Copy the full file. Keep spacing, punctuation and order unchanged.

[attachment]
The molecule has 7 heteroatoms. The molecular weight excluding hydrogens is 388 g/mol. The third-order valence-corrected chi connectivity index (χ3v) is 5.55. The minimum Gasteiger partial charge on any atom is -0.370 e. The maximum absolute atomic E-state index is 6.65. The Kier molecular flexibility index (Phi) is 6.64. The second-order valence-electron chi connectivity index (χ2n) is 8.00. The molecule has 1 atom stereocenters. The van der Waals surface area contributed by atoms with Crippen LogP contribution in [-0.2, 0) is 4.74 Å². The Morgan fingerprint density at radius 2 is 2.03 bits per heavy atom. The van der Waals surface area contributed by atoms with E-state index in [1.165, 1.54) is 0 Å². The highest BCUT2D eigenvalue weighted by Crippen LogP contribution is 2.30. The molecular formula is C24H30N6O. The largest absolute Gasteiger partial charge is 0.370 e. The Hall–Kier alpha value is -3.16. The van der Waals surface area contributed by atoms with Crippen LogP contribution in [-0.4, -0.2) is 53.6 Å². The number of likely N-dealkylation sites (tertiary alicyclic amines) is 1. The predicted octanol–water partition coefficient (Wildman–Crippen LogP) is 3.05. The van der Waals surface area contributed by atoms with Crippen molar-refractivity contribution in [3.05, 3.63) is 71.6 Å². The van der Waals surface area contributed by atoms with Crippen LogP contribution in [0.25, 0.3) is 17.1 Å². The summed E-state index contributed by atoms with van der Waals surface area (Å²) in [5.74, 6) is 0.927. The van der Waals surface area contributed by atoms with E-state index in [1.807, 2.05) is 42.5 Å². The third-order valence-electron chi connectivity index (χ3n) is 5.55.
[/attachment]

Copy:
The molecule has 7 heteroatoms. The molecular weight excluding hydrogens is 388 g/mol. The third-order valence-corrected chi connectivity index (χ3v) is 5.55. The minimum Gasteiger partial charge on any atom is -0.370 e. The maximum absolute atomic E-state index is 6.65. The Kier molecular flexibility index (Phi) is 6.64. The second-order valence-electron chi connectivity index (χ2n) is 8.00. The molecule has 1 atom stereocenters. The van der Waals surface area contributed by atoms with Crippen LogP contribution in [-0.2, 0) is 4.74 Å². The Morgan fingerprint density at radius 2 is 2.03 bits per heavy atom. The van der Waals surface area contributed by atoms with E-state index in [1.165, 1.54) is 0 Å². The highest BCUT2D eigenvalue weighted by Crippen LogP contribution is 2.30. The molecular formula is C24H30N6O. The largest absolute Gasteiger partial charge is 0.370 e. The Hall–Kier alpha value is -3.16. The van der Waals surface area contributed by atoms with Crippen LogP contribution in [-0.4, -0.2) is 53.6 Å². The number of likely N-dealkylation sites (tertiary alicyclic amines) is 1. The predicted octanol–water partition coefficient (Wildman–Crippen LogP) is 3.05. The van der Waals surface area contributed by atoms with Crippen molar-refractivity contribution in [3.05, 3.63) is 71.6 Å². The van der Waals surface area contributed by atoms with Crippen LogP contribution in [0.25, 0.3) is 17.1 Å². The summed E-state index contributed by atoms with van der Waals surface area (Å²) in [5.74, 6) is 0.927. The van der Waals surface area contributed by atoms with E-state index in [1.807, 2.05) is 42.5 Å². The third-order valence-electron chi connectivity index (χ3n) is 5.55.